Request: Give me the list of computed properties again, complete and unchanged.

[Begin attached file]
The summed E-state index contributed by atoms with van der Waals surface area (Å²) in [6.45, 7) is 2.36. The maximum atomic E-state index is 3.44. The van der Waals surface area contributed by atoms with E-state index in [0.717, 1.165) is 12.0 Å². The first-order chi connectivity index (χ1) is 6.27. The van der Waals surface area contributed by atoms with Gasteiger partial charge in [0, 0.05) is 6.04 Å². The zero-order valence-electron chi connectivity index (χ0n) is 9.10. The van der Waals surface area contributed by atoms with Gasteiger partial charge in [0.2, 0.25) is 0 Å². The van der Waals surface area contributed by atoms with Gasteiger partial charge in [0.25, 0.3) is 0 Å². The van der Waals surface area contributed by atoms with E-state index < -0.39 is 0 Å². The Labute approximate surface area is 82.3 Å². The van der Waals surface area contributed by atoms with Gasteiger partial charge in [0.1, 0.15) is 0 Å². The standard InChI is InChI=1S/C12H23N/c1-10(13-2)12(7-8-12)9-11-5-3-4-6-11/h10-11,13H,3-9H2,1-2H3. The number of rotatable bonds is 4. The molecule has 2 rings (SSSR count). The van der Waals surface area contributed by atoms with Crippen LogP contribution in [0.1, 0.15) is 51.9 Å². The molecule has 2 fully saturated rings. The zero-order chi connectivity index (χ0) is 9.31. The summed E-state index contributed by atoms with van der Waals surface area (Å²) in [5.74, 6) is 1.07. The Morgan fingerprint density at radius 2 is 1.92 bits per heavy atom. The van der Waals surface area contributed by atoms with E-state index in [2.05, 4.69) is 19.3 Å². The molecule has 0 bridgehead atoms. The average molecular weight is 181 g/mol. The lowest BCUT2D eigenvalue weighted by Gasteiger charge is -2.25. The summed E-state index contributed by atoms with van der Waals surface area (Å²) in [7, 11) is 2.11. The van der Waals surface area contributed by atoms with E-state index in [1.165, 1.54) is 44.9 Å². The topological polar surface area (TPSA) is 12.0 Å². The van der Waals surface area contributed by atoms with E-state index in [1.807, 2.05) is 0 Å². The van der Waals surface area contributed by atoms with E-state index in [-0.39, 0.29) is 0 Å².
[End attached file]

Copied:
The summed E-state index contributed by atoms with van der Waals surface area (Å²) in [6.45, 7) is 2.36. The maximum atomic E-state index is 3.44. The van der Waals surface area contributed by atoms with E-state index in [0.717, 1.165) is 12.0 Å². The first-order chi connectivity index (χ1) is 6.27. The van der Waals surface area contributed by atoms with Gasteiger partial charge in [0, 0.05) is 6.04 Å². The zero-order valence-electron chi connectivity index (χ0n) is 9.10. The van der Waals surface area contributed by atoms with Gasteiger partial charge in [0.2, 0.25) is 0 Å². The van der Waals surface area contributed by atoms with Gasteiger partial charge in [0.25, 0.3) is 0 Å². The van der Waals surface area contributed by atoms with E-state index < -0.39 is 0 Å². The Labute approximate surface area is 82.3 Å². The van der Waals surface area contributed by atoms with Gasteiger partial charge in [0.1, 0.15) is 0 Å². The standard InChI is InChI=1S/C12H23N/c1-10(13-2)12(7-8-12)9-11-5-3-4-6-11/h10-11,13H,3-9H2,1-2H3. The number of rotatable bonds is 4. The molecule has 2 rings (SSSR count). The van der Waals surface area contributed by atoms with Crippen LogP contribution in [0.1, 0.15) is 51.9 Å². The molecule has 2 fully saturated rings. The zero-order chi connectivity index (χ0) is 9.31. The summed E-state index contributed by atoms with van der Waals surface area (Å²) in [5.74, 6) is 1.07. The Morgan fingerprint density at radius 2 is 1.92 bits per heavy atom. The van der Waals surface area contributed by atoms with E-state index in [2.05, 4.69) is 19.3 Å². The molecule has 0 bridgehead atoms. The average molecular weight is 181 g/mol. The lowest BCUT2D eigenvalue weighted by Gasteiger charge is -2.25. The summed E-state index contributed by atoms with van der Waals surface area (Å²) in [7, 11) is 2.11. The van der Waals surface area contributed by atoms with E-state index in [1.165, 1.54) is 44.9 Å². The topological polar surface area (TPSA) is 12.0 Å². The van der Waals surface area contributed by atoms with E-state index in [1.807, 2.05) is 0 Å². The van der Waals surface area contributed by atoms with E-state index in [-0.39, 0.29) is 0 Å².